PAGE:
The AyrMesh Hub is powered over its Ethernet cable, and can accept voltages between 10 and 24 Volts DC. As such, it is pretty easy to power it from a battery recharged from a wind turbine or solar panel.
Tycon Power is producing solar and wind-powered units for just this sort of application, and we recommend them as an excellent and cost-effective solution. The first step is to determine what size system you need. We recommend a system with at least 36 Ah batteries for 24+ hours of backup with no power - go to the 50 Ah battery system for 48 hours of backup.
Tycon sells battery units (their "UPS Pro" series), and we recommend the 36Ah battery and the 50Ah battery module mated with the 30W solar panel or the 60W solar panel kits. You can also use their wind turbine to charge the batteries.
Tycon also sells fully-integrated, ready-to-use systems (their "Remote Pro" series), complete with battery modules and solar panel kits. The RPPL-12-36-30 (for use in the red and dark orange areas of the map) uses a 30W solar panel and 36 Ah batteries, while the RPST-12-100-60 (for use in the yellow and light orange areas of the map) uses a 60W solar panel and 100 Ah batteries (which may be overkill, but the Hub should never run out of battery power).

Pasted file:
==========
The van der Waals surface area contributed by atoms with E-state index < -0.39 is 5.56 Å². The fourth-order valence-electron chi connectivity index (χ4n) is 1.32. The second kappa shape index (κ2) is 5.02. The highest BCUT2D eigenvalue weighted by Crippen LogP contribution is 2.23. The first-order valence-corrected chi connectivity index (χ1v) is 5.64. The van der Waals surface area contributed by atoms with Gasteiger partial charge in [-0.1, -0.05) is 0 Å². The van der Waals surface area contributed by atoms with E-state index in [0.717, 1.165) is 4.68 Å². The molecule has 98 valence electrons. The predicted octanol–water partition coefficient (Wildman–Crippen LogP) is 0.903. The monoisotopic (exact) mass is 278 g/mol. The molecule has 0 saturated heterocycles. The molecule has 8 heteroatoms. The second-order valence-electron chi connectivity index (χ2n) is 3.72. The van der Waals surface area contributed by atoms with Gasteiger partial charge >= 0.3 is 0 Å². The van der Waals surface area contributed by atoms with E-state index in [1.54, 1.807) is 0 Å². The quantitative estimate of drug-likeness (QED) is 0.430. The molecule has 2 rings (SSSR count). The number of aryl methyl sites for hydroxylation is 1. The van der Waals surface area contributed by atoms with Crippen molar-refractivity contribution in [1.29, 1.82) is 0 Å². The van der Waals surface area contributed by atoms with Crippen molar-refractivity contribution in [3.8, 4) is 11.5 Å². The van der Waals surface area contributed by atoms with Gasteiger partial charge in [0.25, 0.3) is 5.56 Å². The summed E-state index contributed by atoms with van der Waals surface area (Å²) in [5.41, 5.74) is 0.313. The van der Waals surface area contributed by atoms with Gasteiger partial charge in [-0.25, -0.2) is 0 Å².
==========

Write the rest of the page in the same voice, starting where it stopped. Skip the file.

You can purchase these items from Streakwave. If there's sufficient interest, we may start selling and supporting them ourselves.
Note that these systems are meant to be mounted on a sturdy pole because of the wind loading on the solar panels. If you use a wind turbine, of course, you'll want to use a very sturdy mount.
This is an "Engineering Note" we wrote on this topic, with a lot of information about how to do it. Please feel free to comment on it here or to firstname.lastname@example.org.